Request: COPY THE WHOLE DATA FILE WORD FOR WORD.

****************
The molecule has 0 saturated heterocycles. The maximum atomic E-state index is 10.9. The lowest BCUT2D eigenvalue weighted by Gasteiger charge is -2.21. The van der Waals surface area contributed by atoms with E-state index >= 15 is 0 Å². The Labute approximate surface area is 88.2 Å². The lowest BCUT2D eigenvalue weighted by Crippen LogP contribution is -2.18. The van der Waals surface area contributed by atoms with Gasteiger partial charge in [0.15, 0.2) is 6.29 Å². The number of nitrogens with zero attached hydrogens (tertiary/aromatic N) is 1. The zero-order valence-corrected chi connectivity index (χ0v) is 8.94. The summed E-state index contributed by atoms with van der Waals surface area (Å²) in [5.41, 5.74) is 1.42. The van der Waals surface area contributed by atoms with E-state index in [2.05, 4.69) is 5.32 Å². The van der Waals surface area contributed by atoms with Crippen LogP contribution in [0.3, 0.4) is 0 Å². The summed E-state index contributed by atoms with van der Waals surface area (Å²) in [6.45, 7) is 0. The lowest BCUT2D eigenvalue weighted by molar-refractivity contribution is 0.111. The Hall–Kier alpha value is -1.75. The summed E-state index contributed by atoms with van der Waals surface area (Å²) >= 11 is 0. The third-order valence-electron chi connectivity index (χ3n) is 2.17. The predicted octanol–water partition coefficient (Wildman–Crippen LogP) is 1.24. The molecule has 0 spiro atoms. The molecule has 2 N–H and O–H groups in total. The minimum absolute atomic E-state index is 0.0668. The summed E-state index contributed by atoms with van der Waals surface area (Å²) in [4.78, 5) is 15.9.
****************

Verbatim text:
The molecule has 0 saturated heterocycles. The maximum atomic E-state index is 10.9. The lowest BCUT2D eigenvalue weighted by Gasteiger charge is -2.21. The van der Waals surface area contributed by atoms with E-state index >= 15 is 0 Å². The Labute approximate surface area is 88.2 Å². The lowest BCUT2D eigenvalue weighted by Crippen LogP contribution is -2.18. The van der Waals surface area contributed by atoms with Gasteiger partial charge in [0.15, 0.2) is 6.29 Å². The number of nitrogens with zero attached hydrogens (tertiary/aromatic N) is 1. The zero-order valence-corrected chi connectivity index (χ0v) is 8.94. The summed E-state index contributed by atoms with van der Waals surface area (Å²) in [5.41, 5.74) is 1.42. The van der Waals surface area contributed by atoms with E-state index in [2.05, 4.69) is 5.32 Å². The van der Waals surface area contributed by atoms with Crippen LogP contribution in [0.3, 0.4) is 0 Å². The summed E-state index contributed by atoms with van der Waals surface area (Å²) in [6.45, 7) is 0. The lowest BCUT2D eigenvalue weighted by molar-refractivity contribution is 0.111. The Hall–Kier alpha value is -1.75. The summed E-state index contributed by atoms with van der Waals surface area (Å²) >= 11 is 0. The third-order valence-electron chi connectivity index (χ3n) is 2.17. The predicted octanol–water partition coefficient (Wildman–Crippen LogP) is 1.24. The molecule has 0 spiro atoms. The molecule has 2 N–H and O–H groups in total. The minimum absolute atomic E-state index is 0.0668. The summed E-state index contributed by atoms with van der Waals surface area (Å²) in [4.78, 5) is 15.9.